- 1 green pepper, thinly sliced
- 1 red pepper, thinly sliced
- ½ red onion, thinly sliced
- 2 Tbsp fresh lime juice
- Corn, flour or almond-flour tortillas
- Jalapeño Garlic Flavored Olive Oil, to taste
- Mexican Spice Blend, to taste
- Natural salt, to taste (I like pink Himalayan, sea salt and sel gris, as in Vervana Salt Blend)
- Chopped lettuce or baby spinach
- Guacamole or sliced avocado
- Garnish: chopped cilantro and lime wedges
Vegetarian option: add shredded organic cheddar cheese
To Make Shitake Mushroom Tacos:
Preheat oven to 400°. Toss mushrooms, peppers, and onions with the oil, lime juice, salt, and spices in a bowl until the vegetables are coated. Spread the veggies out in on a parchment-lined baking sheet and roast 20 minutes or until golden brown.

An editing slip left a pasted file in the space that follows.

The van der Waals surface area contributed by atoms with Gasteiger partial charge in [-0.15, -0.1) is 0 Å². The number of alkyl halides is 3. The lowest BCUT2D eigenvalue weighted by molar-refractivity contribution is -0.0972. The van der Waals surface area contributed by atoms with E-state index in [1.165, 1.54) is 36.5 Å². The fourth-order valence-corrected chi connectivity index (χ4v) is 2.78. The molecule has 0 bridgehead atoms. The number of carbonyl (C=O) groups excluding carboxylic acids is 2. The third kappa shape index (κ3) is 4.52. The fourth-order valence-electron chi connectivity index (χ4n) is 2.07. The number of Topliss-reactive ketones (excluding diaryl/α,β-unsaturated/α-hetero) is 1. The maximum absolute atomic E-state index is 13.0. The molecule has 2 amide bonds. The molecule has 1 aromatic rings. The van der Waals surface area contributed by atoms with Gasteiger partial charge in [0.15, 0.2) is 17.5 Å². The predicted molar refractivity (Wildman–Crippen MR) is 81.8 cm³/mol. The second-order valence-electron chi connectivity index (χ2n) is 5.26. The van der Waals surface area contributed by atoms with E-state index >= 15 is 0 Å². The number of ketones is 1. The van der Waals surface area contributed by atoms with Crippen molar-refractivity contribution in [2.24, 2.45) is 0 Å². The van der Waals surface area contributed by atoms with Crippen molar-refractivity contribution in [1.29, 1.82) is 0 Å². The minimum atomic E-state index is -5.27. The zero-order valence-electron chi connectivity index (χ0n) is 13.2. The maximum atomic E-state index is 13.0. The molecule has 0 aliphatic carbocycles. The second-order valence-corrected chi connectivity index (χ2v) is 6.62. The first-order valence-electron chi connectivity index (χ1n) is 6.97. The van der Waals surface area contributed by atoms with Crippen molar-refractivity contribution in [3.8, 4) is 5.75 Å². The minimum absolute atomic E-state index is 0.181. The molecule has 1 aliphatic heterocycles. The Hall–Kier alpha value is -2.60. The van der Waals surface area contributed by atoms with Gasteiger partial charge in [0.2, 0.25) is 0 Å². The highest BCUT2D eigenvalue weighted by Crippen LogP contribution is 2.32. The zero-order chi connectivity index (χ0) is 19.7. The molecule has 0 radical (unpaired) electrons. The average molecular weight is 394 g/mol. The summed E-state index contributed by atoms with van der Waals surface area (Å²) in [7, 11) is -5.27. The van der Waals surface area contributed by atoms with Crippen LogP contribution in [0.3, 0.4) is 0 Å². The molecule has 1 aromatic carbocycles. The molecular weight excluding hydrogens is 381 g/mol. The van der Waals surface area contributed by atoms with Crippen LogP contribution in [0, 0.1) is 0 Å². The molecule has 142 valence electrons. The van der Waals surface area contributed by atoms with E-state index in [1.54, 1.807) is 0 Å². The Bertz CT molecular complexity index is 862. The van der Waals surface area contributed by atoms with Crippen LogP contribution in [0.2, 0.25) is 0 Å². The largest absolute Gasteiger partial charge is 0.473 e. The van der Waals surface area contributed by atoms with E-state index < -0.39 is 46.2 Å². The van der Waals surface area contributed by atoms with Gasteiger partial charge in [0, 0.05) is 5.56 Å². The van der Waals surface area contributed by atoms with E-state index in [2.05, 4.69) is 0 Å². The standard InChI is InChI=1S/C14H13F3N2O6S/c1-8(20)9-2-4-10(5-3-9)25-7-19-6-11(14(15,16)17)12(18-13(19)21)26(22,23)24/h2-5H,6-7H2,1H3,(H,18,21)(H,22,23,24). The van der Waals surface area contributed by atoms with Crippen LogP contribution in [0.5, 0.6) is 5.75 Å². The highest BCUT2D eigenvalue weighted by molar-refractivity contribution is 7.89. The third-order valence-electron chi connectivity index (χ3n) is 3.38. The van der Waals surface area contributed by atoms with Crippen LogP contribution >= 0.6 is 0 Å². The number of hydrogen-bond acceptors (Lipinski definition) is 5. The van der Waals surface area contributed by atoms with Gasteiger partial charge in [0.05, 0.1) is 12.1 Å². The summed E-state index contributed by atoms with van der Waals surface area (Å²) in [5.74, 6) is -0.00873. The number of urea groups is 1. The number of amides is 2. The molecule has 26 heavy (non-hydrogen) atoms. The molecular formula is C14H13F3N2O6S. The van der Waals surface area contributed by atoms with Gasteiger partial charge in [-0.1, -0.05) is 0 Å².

Build each tortilla with mushroom and pepper mixture, then add toppings: guac, spinach, etc. If you like, squeeze lime juice over everything as a final Vitamin C-packed finishing touch.
Garlicky Mushroom Side Dish
- 1 lb mushrooms (button, shitake, baby bella, or whatever you like)
- 1-2 tsp minced garlic
- 4 Tbsp olive oil (or 4 Tbsp garlic-flavored olive oil and omit garlic cloves)
- ½ white onion, chopped
- 3 Tbsp white wine
- Salt and pepper to taste
Heat oil in a pan over medium heat. Sauté the onion until soft. Add mushrooms and cook for 5 minutes, until golden. Pour in the wine and cook until reduced. Season with salt and pepper, and serve.
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© Stephen Sinatra, MD & Vervana, LLC. All rights reserved.